Effects of Abortion on Young Women

Abortion is defined as the deliberate termination of a human pregnancy. It is a controversial conversation that most people avoid having.  Abortion is different than most issues in politics, because it directly impacts women, rather than men. Young women being targeted over the last forty-five years, has changed the way the public views abortion and what it does to women. A rise in physical complications, mental health problems, and the modern wave of feminism are the effects of legalized abortion […]

Women’s Rights to Choose

Every person in the United States is granted inalienable rights, whether it be to practice their own religion or vote, which should include autonomy over their own bodies.  A woman should have the right to choose what she does with her own body, and in 1973 that became a possibility for American women.  In 1973 Roe v. Wade made it possible for women to legally choose to terminate unwanted pregnancies within their first two trimesters.  The government finally took into […]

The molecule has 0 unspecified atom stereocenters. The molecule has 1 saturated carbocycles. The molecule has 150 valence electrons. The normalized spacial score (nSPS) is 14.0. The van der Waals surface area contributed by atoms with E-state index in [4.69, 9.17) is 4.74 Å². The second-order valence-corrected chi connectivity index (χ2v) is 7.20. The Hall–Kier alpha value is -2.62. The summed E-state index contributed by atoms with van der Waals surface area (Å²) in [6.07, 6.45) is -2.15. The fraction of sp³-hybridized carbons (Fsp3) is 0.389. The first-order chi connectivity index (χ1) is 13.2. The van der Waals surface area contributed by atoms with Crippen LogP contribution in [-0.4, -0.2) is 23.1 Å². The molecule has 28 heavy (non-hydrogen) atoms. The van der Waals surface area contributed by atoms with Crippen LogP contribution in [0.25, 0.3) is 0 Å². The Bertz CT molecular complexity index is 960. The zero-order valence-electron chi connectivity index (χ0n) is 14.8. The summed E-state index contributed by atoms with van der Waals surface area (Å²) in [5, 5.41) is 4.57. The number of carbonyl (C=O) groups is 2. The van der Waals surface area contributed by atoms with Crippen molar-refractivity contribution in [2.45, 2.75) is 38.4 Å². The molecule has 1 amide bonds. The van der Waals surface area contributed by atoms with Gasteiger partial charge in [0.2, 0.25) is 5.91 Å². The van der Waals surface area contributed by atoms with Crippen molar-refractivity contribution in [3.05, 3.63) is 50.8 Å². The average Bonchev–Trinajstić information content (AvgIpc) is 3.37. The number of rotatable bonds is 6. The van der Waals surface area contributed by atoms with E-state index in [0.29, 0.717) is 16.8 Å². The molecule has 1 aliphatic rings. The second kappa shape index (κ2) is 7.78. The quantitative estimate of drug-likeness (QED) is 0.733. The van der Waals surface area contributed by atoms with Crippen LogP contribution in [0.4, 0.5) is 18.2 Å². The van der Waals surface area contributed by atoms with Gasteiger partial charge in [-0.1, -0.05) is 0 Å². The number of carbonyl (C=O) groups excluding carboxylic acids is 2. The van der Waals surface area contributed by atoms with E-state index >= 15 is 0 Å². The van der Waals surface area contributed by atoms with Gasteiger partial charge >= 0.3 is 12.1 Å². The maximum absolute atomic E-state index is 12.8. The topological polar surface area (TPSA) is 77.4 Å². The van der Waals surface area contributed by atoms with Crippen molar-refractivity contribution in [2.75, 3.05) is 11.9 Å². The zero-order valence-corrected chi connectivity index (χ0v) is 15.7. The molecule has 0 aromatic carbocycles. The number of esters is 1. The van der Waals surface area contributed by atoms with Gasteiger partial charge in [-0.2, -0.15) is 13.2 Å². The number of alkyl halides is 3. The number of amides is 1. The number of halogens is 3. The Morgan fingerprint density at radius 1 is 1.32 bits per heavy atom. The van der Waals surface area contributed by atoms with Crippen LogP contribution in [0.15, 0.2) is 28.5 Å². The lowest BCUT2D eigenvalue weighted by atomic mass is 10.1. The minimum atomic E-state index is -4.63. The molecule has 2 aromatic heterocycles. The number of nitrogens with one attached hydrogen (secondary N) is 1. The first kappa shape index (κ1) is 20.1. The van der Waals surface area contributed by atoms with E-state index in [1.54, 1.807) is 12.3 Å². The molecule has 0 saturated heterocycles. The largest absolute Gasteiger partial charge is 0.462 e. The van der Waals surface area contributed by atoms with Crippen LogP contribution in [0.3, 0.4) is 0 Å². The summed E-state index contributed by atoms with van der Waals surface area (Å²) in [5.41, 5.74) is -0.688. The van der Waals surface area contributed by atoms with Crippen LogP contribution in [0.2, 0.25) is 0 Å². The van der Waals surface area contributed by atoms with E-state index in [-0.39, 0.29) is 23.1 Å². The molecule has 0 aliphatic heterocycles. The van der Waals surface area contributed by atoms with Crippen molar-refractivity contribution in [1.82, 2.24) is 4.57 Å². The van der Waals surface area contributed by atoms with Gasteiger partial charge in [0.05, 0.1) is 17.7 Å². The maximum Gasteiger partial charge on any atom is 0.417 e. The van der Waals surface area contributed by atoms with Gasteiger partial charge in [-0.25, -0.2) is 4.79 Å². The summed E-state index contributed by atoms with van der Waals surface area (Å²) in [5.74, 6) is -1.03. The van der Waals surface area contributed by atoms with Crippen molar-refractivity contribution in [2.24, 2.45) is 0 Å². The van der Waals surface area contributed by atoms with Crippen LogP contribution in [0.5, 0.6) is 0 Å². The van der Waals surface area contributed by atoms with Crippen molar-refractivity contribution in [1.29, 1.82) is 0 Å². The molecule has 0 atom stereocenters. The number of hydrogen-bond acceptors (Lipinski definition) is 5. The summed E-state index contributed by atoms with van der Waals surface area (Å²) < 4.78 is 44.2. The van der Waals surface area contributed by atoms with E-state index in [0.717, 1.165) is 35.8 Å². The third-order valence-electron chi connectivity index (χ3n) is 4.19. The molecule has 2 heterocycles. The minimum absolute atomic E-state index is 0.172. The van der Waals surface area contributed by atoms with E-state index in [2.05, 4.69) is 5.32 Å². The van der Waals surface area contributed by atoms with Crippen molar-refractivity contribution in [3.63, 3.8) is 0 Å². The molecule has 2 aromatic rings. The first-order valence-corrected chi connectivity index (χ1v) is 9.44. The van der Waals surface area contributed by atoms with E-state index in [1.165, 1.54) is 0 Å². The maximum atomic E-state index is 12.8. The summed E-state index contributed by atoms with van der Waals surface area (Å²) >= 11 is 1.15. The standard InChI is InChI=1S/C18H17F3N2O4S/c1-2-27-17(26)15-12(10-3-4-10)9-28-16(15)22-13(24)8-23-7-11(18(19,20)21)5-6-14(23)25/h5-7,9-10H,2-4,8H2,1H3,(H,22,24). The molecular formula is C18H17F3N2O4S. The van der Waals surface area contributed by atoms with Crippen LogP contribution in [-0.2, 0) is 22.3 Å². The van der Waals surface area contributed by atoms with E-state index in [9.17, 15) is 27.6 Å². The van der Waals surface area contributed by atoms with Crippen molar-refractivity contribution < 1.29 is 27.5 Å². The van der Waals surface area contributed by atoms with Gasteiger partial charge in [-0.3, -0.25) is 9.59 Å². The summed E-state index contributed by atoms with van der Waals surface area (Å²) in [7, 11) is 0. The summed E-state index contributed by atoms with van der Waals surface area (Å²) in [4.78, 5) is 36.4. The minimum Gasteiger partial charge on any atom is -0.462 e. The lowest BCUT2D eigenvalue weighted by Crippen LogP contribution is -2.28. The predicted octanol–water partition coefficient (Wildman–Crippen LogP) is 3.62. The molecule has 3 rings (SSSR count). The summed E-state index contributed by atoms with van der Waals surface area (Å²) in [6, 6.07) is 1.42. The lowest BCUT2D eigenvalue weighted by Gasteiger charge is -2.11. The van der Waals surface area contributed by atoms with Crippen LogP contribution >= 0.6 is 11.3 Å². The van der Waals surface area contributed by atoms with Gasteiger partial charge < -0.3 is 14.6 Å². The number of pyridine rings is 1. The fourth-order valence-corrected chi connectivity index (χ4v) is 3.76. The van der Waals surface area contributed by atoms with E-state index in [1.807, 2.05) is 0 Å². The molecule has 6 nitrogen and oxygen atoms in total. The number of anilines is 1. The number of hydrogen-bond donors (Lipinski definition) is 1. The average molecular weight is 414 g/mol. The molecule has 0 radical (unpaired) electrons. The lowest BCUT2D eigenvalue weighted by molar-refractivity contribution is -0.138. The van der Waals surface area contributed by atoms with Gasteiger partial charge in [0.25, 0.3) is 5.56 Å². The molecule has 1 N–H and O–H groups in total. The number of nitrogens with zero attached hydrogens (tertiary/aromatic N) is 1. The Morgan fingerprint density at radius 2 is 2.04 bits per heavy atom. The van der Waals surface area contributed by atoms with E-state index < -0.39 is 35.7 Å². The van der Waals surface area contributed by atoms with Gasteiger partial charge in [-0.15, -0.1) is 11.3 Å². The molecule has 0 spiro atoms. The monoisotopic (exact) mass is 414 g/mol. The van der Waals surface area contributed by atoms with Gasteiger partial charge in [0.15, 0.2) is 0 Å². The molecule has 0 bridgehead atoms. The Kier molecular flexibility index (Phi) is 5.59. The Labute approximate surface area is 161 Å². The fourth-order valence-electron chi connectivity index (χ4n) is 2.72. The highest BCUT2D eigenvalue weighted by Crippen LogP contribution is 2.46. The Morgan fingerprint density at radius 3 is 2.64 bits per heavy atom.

The Complex Debate: Exploring Abortion Laws and their Implications

There has been a disputed discussion in history among religious, political, ethical, moral and practical grounds when it comes to the case about abortion. Abortion law forbids, allows, limits and governs the availability of abortion. Abortion laws alter to a high degree by country. For example, three countries in Latin America and two others in Europe ban the act of abortion altogether. In other countries like the United Kingdom contains the abortion act of 1967 that clarifies and prescribes abortion […]

The History of Abortion

The history of abortion' is more complex than most people realize. There has been a lot of debate in the past few years about abortion being murder/not murder. Abortion has become illegal in most states. There are several women who believe in "pro-choice" which means they want to have a choice taking care of the baby. I, personally, believe abortion is murder. You are killing a fetus that is going to be born within months and they don't have a […]